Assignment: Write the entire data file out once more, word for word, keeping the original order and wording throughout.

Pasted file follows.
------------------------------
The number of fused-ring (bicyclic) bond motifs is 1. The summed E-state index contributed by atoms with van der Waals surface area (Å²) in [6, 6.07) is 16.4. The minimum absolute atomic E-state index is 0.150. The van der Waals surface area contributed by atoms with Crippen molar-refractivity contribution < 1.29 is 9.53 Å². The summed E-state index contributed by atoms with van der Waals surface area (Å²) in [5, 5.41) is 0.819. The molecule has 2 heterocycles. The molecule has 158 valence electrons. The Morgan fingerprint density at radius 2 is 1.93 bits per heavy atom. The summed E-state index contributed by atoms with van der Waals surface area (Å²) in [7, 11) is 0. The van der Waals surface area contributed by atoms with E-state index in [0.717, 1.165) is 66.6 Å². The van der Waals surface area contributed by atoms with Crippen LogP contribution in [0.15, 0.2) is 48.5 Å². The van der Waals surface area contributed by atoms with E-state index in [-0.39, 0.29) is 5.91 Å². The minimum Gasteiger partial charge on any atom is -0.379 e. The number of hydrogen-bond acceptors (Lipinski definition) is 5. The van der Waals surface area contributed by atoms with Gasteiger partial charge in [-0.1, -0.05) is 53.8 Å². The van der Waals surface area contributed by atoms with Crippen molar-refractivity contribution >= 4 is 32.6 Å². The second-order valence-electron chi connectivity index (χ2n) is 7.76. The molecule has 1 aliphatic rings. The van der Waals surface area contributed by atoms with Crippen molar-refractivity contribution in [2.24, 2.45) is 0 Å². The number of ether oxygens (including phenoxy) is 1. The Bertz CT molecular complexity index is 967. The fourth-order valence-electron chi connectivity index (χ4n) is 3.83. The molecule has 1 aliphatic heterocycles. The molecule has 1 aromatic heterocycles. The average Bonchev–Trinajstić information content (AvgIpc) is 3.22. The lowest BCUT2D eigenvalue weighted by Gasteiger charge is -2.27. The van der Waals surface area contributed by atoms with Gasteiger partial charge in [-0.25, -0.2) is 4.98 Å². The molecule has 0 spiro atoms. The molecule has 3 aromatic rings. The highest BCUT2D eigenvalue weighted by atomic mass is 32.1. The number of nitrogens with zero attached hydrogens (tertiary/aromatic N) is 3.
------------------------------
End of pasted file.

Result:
The number of fused-ring (bicyclic) bond motifs is 1. The summed E-state index contributed by atoms with van der Waals surface area (Å²) in [6, 6.07) is 16.4. The minimum absolute atomic E-state index is 0.150. The van der Waals surface area contributed by atoms with Crippen molar-refractivity contribution < 1.29 is 9.53 Å². The summed E-state index contributed by atoms with van der Waals surface area (Å²) in [5, 5.41) is 0.819. The molecule has 2 heterocycles. The molecule has 158 valence electrons. The Morgan fingerprint density at radius 2 is 1.93 bits per heavy atom. The summed E-state index contributed by atoms with van der Waals surface area (Å²) in [7, 11) is 0. The van der Waals surface area contributed by atoms with E-state index in [0.717, 1.165) is 66.6 Å². The van der Waals surface area contributed by atoms with Crippen LogP contribution in [0.15, 0.2) is 48.5 Å². The van der Waals surface area contributed by atoms with E-state index in [-0.39, 0.29) is 5.91 Å². The minimum Gasteiger partial charge on any atom is -0.379 e. The number of hydrogen-bond acceptors (Lipinski definition) is 5. The van der Waals surface area contributed by atoms with Gasteiger partial charge in [-0.1, -0.05) is 53.8 Å². The van der Waals surface area contributed by atoms with Crippen molar-refractivity contribution >= 4 is 32.6 Å². The second-order valence-electron chi connectivity index (χ2n) is 7.76. The molecule has 1 aliphatic rings. The van der Waals surface area contributed by atoms with Crippen molar-refractivity contribution in [2.24, 2.45) is 0 Å². The number of ether oxygens (including phenoxy) is 1. The Bertz CT molecular complexity index is 967. The fourth-order valence-electron chi connectivity index (χ4n) is 3.83. The molecule has 1 aliphatic heterocycles. The molecule has 1 aromatic heterocycles. The average Bonchev–Trinajstić information content (AvgIpc) is 3.22. The lowest BCUT2D eigenvalue weighted by Gasteiger charge is -2.27. The van der Waals surface area contributed by atoms with Gasteiger partial charge in [-0.25, -0.2) is 4.98 Å². The molecule has 0 spiro atoms. The molecule has 3 aromatic rings. The highest BCUT2D eigenvalue weighted by atomic mass is 32.1. The number of nitrogens with zero attached hydrogens (tertiary/aromatic N) is 3.